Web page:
Building products group Boral (BLD) has also been patchy, ever since FY09, when its interim dividend slumped from 17 cents to 7.5 cents, and its final dividend dropped from 17 cents to 5.5 cents. FY2012 saw another slump, when the final dividend halved to 3.5 cents: this was followed by the FY13 interim slipping by one-third, to 5 cents. But Boral appears to have stopped the rot, with strong lifts in the FY13 final dividend and the FY14 interim payment.

Shareholders in financial services giant AMP Limited (AMP) also have reason to be displeased with the dividend trend, with the full-year pay-out declining in five of the last six financial (calendar) years, from 48 cents in FY08 to half that figure in FY13. Again, the consensus implies recovery for the AMP dividend, to 25.9 cents this year and 27.8 cents in 2015, but shareholders are entitled to be wary.

Building products group CSR is another to have hit recent dividend potholes, with its FY13 interim dividend the first in three not to fall, and its FY13 final dividend down more than two-thirds. The full-year FY13 dividend slumped to 5.1 cents, from 13 cents the year before: the analysts’ consensus has CSR more than doubling its FY14 payout.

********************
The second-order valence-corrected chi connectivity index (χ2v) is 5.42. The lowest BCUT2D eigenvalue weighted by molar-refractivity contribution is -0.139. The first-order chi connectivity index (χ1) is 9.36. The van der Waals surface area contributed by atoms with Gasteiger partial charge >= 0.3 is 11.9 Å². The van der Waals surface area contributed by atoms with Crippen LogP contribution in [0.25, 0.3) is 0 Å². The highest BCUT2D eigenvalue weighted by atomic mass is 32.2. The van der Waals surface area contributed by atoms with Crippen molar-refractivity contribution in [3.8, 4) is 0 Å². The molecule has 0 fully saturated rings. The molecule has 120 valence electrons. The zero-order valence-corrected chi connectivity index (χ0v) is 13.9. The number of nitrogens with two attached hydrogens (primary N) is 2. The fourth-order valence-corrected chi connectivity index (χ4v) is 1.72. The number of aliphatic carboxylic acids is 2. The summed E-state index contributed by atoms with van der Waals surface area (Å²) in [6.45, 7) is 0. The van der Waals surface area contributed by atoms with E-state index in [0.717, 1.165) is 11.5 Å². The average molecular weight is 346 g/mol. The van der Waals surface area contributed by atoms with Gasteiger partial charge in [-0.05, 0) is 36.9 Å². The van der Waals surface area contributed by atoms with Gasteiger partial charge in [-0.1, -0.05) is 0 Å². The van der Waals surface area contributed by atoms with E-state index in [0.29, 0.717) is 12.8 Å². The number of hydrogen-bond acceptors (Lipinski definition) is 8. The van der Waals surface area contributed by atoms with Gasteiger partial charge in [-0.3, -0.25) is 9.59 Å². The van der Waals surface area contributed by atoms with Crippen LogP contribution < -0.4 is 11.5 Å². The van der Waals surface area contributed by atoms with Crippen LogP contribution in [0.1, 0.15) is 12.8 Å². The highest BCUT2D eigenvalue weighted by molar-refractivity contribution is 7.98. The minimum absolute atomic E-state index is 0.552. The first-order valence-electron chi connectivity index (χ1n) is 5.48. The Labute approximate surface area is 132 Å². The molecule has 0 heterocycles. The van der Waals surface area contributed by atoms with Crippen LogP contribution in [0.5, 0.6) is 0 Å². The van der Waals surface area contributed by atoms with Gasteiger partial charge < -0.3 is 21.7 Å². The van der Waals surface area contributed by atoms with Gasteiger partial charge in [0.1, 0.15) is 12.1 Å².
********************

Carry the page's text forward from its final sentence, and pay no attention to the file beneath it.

Fuel refiner and marketer Caltex Australia (CTX) will also be looking for a turnaround in FY14 after three years of falling dividends – from 60 cents in FY10 to 34 cents in FY13, but the market is backing that view, with the analysts’ consensus projecting a lift to 42.1 cents a share in FY14 and a more substantial rise in FY15, to 71 cents.

Two years ago, in FY12, engineering and property services provider UGL paid its shareholders 70 cents a share, fully franked. Last year that slipped to 39 cents a share, 34 cents in an interim dividend franked to 50%, and five cents in an unfranked final dividend. Earlier this year UGL – which has flagged the potential demerger of its engineering business from its property services business DTZ – failed to pay an interim dividend, and analysts do not expect a final dividend, either. The analysts’ consensus does expect a full-year payout of 19.6 cents a share in FY15, but that is still a long way short of what some UGL shareholders may have come to expect.

And that is the point on the share market – you can’t “expect” anything when it comes to share dividends, because they rely mostly on profits.

This caveat even encompasses the banks, and Telstra. Although the analysts’ consensus projections are for healthy dividend lifts in FY15, just remember that that dividend income levels can never come with a guarantee.

Important: This content has been prepared without taking account of the objectives, financial situation or needs of any particular individual. It does not constitute formal advice. Consider the appropriateness of the information in regards to your circumstances.